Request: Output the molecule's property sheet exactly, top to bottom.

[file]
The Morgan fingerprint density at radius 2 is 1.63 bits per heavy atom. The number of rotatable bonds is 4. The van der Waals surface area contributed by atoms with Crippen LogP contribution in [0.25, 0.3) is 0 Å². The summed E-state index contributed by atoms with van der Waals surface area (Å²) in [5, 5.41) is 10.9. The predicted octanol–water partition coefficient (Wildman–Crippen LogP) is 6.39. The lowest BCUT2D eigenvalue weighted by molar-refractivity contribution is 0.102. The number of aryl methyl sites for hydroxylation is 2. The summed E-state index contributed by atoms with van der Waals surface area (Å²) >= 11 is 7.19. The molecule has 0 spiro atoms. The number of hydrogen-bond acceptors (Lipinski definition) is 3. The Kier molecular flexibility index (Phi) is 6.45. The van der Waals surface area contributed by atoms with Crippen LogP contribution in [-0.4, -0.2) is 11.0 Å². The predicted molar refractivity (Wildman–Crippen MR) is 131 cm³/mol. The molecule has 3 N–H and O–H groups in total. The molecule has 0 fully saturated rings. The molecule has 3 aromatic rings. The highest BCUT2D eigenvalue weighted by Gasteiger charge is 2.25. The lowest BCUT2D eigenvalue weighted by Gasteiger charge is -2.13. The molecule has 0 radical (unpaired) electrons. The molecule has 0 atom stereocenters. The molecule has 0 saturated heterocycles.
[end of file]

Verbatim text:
The Morgan fingerprint density at radius 2 is 1.63 bits per heavy atom. The number of rotatable bonds is 4. The van der Waals surface area contributed by atoms with Crippen LogP contribution in [0.25, 0.3) is 0 Å². The summed E-state index contributed by atoms with van der Waals surface area (Å²) in [5, 5.41) is 10.9. The predicted octanol–water partition coefficient (Wildman–Crippen LogP) is 6.39. The lowest BCUT2D eigenvalue weighted by molar-refractivity contribution is 0.102. The number of aryl methyl sites for hydroxylation is 2. The summed E-state index contributed by atoms with van der Waals surface area (Å²) >= 11 is 7.19. The molecule has 0 spiro atoms. The number of hydrogen-bond acceptors (Lipinski definition) is 3. The Kier molecular flexibility index (Phi) is 6.45. The van der Waals surface area contributed by atoms with Crippen LogP contribution in [-0.4, -0.2) is 11.0 Å². The predicted molar refractivity (Wildman–Crippen MR) is 131 cm³/mol. The molecule has 3 N–H and O–H groups in total. The molecule has 0 fully saturated rings. The molecule has 3 aromatic rings. The highest BCUT2D eigenvalue weighted by Gasteiger charge is 2.25. The lowest BCUT2D eigenvalue weighted by Gasteiger charge is -2.13. The molecule has 0 radical (unpaired) electrons. The molecule has 0 atom stereocenters. The molecule has 0 saturated heterocycles.